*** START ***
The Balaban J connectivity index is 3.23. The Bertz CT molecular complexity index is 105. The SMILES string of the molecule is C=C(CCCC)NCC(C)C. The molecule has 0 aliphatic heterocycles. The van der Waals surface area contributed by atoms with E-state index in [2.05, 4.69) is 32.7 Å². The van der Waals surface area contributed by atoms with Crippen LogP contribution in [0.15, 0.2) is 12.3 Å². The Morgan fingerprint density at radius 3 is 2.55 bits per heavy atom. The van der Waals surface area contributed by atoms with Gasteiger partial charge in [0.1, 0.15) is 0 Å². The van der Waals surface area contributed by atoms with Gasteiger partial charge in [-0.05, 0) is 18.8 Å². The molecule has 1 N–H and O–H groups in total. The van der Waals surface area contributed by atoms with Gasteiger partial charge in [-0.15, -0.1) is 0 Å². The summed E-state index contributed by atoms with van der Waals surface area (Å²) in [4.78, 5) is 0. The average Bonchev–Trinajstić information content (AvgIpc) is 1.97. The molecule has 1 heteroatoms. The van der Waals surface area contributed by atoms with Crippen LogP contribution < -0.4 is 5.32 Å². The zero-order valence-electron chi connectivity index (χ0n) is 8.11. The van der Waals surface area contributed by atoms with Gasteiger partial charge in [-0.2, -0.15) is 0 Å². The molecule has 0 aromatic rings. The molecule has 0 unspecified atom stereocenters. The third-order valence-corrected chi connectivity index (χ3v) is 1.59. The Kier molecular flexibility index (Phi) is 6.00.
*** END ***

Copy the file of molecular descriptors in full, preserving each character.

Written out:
The Balaban J connectivity index is 3.23. The Bertz CT molecular complexity index is 105. The SMILES string of the molecule is C=C(CCCC)NCC(C)C. The molecule has 0 aliphatic heterocycles. The van der Waals surface area contributed by atoms with E-state index in [2.05, 4.69) is 32.7 Å². The van der Waals surface area contributed by atoms with Crippen LogP contribution in [0.15, 0.2) is 12.3 Å². The Morgan fingerprint density at radius 3 is 2.55 bits per heavy atom. The van der Waals surface area contributed by atoms with Gasteiger partial charge in [0.1, 0.15) is 0 Å². The van der Waals surface area contributed by atoms with Gasteiger partial charge in [-0.05, 0) is 18.8 Å². The molecule has 1 N–H and O–H groups in total. The van der Waals surface area contributed by atoms with Gasteiger partial charge in [-0.15, -0.1) is 0 Å². The summed E-state index contributed by atoms with van der Waals surface area (Å²) in [4.78, 5) is 0. The average Bonchev–Trinajstić information content (AvgIpc) is 1.97. The molecule has 1 heteroatoms. The van der Waals surface area contributed by atoms with Crippen LogP contribution < -0.4 is 5.32 Å². The zero-order valence-electron chi connectivity index (χ0n) is 8.11. The van der Waals surface area contributed by atoms with Gasteiger partial charge in [-0.2, -0.15) is 0 Å². The molecule has 0 aromatic rings. The molecule has 0 unspecified atom stereocenters. The third-order valence-corrected chi connectivity index (χ3v) is 1.59. The Kier molecular flexibility index (Phi) is 6.00.